Quick fix

Speed is the key thrust of the new Marzano Law, Italy’s answer to existing restructuring shortfalls. Stephen Aulsebrook and Federica Sambiase report


The year 2004 represented a breakthrough for the Italian market in terms of restructuring regulations. The dramatic changes to the insolvency laws amid the turmoil of the Parmalat restructuring situation represents the preliminary opening for a shift in culture that should, over the longer term, result in a restructuring environment more like those of the UK or the US.

Changes of this magnitude will require companies and their legal and financial advisers to take a combined and new approach to manage the gap between situations of underperformance and full-blown distress, and engineer the appropriate solution.

The restructuring framework

The debate on the need to reform the bankruptcy system started even before the Parmalat case exploded. It was set in motion by the fact that fully satisfactory rehabilitations and operational protection were not reached in the Cirio and Giacomelli cases.

The new insolvency law, the so-called ‘Marzano Law’, was issued on 23 December 2003 in the turmoil of Parmalat, in order to accelerate and facilitate the financial and operational restructuring of large insolvent enterprises. The law has been amended several times, most recently to allow troubled airline Volare to access the procedure.

Until the Marzano Law, no insolvency procedure was meant to facilitate a ‘going concern’ reorganisation. The so-called ‘Supervised Administration’ implies a simple two-year maximum ‘moratorium’ on the collection of pre-petition debts, while the ‘Extraordinary Administration of Large Companies’, or ‘Prodi bis’, was originally intended to facilitate the reorganisation of large companies while ensuring the continued operation of the business. However, it proved to be very bureaucratic and inflexible. In most cases it resulted in the liquidation of the relevant company.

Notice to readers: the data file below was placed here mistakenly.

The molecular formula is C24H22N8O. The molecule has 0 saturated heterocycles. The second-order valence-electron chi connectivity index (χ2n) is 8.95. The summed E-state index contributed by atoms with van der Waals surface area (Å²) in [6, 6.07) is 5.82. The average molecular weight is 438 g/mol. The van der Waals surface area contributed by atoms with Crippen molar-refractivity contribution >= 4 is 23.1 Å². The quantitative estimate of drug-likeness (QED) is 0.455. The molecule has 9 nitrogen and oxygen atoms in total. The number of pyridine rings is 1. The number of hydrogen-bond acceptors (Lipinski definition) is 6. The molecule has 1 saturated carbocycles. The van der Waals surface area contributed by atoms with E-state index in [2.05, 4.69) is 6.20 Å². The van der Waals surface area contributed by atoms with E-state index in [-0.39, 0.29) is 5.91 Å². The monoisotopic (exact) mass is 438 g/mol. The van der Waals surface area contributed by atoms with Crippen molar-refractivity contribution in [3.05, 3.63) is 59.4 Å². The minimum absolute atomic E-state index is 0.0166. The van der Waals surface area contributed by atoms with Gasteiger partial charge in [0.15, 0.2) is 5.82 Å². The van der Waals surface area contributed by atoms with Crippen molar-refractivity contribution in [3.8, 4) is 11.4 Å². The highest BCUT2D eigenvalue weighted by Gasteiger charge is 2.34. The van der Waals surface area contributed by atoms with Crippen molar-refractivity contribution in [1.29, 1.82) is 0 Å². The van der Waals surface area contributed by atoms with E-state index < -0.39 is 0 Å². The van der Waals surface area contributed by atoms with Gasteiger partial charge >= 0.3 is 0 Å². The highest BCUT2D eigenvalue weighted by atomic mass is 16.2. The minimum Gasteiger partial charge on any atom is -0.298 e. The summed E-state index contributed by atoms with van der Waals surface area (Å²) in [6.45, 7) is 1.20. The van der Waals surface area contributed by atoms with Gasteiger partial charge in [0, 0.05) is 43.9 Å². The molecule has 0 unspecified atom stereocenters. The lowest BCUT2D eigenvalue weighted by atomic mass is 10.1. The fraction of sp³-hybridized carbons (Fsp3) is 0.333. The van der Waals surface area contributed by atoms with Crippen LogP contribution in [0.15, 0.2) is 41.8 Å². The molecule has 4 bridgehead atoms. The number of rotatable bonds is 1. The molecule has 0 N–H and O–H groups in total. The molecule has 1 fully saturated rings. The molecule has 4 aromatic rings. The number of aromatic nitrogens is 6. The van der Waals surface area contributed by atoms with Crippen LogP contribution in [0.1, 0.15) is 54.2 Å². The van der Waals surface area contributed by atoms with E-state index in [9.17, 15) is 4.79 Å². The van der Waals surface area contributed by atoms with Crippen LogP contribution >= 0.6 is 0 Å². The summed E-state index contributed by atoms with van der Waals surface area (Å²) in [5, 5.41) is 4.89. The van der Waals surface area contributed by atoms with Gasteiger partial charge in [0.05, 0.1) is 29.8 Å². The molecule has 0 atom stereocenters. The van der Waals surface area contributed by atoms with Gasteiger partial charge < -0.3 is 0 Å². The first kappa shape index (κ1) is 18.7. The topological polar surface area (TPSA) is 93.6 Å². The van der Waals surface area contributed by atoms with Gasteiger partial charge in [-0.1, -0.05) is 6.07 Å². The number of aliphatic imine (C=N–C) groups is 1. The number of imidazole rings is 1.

Indeed, until the Marzano Law, the bankruptcy regime was governed by rules and laws from as far back as 1942. It resulted in court-driven and extremely bureaucratic procedures that, although inspired to ensure total protection for the creditors, in reality resulted in value-destruction procedures.

The Marzano Law attempts to address the main concerns related to the existing system.

The need for speed

The accelerated timetable establishes the appointment of the ‘Extraordinary Commissioner’ upon the opening of the procedure. This allows the full 180 – or the extended 270 – days to elaborate the restructuring plan, as opposed to the 90 days allowed by the Prodi bis, which only starts after four months from the commencement of the procedure.

Treatment of creditors

The Marzano Law sets forth groundbreaking changes on the creditors’ positions and treatment. The purpose of existing insolvency laws was to place all creditors according to their order of priority. The Marzano Law allows the Special Commissioner to create different creditor classes and, accordingly, to elaborate different restructuring plans.

Moving away from bureaucracy